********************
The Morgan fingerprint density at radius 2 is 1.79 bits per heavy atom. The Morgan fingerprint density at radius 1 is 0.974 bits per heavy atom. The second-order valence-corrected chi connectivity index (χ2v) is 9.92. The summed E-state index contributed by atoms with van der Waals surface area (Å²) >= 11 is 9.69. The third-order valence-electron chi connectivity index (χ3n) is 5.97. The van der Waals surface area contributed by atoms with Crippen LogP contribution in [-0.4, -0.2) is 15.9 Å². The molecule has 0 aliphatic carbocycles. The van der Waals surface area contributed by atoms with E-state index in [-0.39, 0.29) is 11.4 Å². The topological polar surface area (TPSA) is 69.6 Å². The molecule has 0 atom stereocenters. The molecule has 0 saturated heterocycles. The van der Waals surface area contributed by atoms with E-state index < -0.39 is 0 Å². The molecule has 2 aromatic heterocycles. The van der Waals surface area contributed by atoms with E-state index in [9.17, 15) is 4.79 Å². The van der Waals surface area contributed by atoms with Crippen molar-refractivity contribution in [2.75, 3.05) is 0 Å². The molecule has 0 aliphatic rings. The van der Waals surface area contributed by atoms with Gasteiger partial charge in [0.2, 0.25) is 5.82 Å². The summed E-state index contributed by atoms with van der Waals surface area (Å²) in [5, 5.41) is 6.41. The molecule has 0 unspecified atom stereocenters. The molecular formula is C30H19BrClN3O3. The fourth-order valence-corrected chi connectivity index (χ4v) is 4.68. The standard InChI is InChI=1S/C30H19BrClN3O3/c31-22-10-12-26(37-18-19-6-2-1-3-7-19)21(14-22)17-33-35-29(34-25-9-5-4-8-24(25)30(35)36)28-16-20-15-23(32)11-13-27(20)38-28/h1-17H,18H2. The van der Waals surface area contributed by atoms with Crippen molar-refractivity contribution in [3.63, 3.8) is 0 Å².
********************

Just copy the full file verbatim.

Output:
The Morgan fingerprint density at radius 2 is 1.79 bits per heavy atom. The Morgan fingerprint density at radius 1 is 0.974 bits per heavy atom. The second-order valence-corrected chi connectivity index (χ2v) is 9.92. The summed E-state index contributed by atoms with van der Waals surface area (Å²) >= 11 is 9.69. The third-order valence-electron chi connectivity index (χ3n) is 5.97. The van der Waals surface area contributed by atoms with Crippen LogP contribution in [-0.4, -0.2) is 15.9 Å². The molecule has 0 aliphatic carbocycles. The van der Waals surface area contributed by atoms with E-state index in [-0.39, 0.29) is 11.4 Å². The topological polar surface area (TPSA) is 69.6 Å². The molecule has 0 atom stereocenters. The molecule has 0 saturated heterocycles. The van der Waals surface area contributed by atoms with E-state index < -0.39 is 0 Å². The molecule has 2 aromatic heterocycles. The van der Waals surface area contributed by atoms with E-state index in [9.17, 15) is 4.79 Å². The van der Waals surface area contributed by atoms with Crippen molar-refractivity contribution in [2.75, 3.05) is 0 Å². The molecule has 0 aliphatic rings. The van der Waals surface area contributed by atoms with Gasteiger partial charge in [0.2, 0.25) is 5.82 Å². The summed E-state index contributed by atoms with van der Waals surface area (Å²) in [5, 5.41) is 6.41. The molecule has 0 unspecified atom stereocenters. The molecular formula is C30H19BrClN3O3. The fourth-order valence-corrected chi connectivity index (χ4v) is 4.68. The standard InChI is InChI=1S/C30H19BrClN3O3/c31-22-10-12-26(37-18-19-6-2-1-3-7-19)21(14-22)17-33-35-29(34-25-9-5-4-8-24(25)30(35)36)28-16-20-15-23(32)11-13-27(20)38-28/h1-17H,18H2. The van der Waals surface area contributed by atoms with Crippen molar-refractivity contribution in [3.63, 3.8) is 0 Å².